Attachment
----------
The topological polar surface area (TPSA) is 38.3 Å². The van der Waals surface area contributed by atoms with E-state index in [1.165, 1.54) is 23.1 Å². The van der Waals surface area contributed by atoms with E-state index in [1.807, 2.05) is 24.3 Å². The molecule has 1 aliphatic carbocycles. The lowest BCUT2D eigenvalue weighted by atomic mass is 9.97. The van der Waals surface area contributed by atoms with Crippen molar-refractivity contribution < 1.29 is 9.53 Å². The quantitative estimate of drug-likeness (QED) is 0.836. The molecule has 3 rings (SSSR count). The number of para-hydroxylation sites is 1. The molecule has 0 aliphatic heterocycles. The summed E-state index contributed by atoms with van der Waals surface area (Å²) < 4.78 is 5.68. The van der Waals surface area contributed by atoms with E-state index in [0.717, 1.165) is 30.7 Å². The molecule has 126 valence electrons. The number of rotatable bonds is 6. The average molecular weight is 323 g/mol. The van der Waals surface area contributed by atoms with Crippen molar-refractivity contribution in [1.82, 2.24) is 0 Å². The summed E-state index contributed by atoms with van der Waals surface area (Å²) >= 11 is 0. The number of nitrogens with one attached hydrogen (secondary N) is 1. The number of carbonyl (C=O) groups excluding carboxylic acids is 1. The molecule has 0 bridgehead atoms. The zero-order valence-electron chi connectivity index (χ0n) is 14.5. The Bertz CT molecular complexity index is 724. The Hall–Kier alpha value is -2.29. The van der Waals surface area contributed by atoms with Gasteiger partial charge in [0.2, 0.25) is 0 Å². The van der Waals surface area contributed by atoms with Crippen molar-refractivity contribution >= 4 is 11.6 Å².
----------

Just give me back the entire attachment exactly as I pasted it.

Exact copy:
The topological polar surface area (TPSA) is 38.3 Å². The van der Waals surface area contributed by atoms with E-state index in [1.165, 1.54) is 23.1 Å². The van der Waals surface area contributed by atoms with E-state index in [1.807, 2.05) is 24.3 Å². The molecule has 1 aliphatic carbocycles. The lowest BCUT2D eigenvalue weighted by atomic mass is 9.97. The van der Waals surface area contributed by atoms with Crippen molar-refractivity contribution < 1.29 is 9.53 Å². The quantitative estimate of drug-likeness (QED) is 0.836. The molecule has 3 rings (SSSR count). The number of para-hydroxylation sites is 1. The molecule has 0 aliphatic heterocycles. The summed E-state index contributed by atoms with van der Waals surface area (Å²) < 4.78 is 5.68. The van der Waals surface area contributed by atoms with E-state index in [0.717, 1.165) is 30.7 Å². The molecule has 126 valence electrons. The number of rotatable bonds is 6. The average molecular weight is 323 g/mol. The van der Waals surface area contributed by atoms with Crippen molar-refractivity contribution in [1.82, 2.24) is 0 Å². The summed E-state index contributed by atoms with van der Waals surface area (Å²) >= 11 is 0. The number of nitrogens with one attached hydrogen (secondary N) is 1. The number of carbonyl (C=O) groups excluding carboxylic acids is 1. The molecule has 0 bridgehead atoms. The zero-order valence-electron chi connectivity index (χ0n) is 14.5. The Bertz CT molecular complexity index is 724. The Hall–Kier alpha value is -2.29. The van der Waals surface area contributed by atoms with Gasteiger partial charge in [0.2, 0.25) is 0 Å². The van der Waals surface area contributed by atoms with Crippen molar-refractivity contribution >= 4 is 11.6 Å².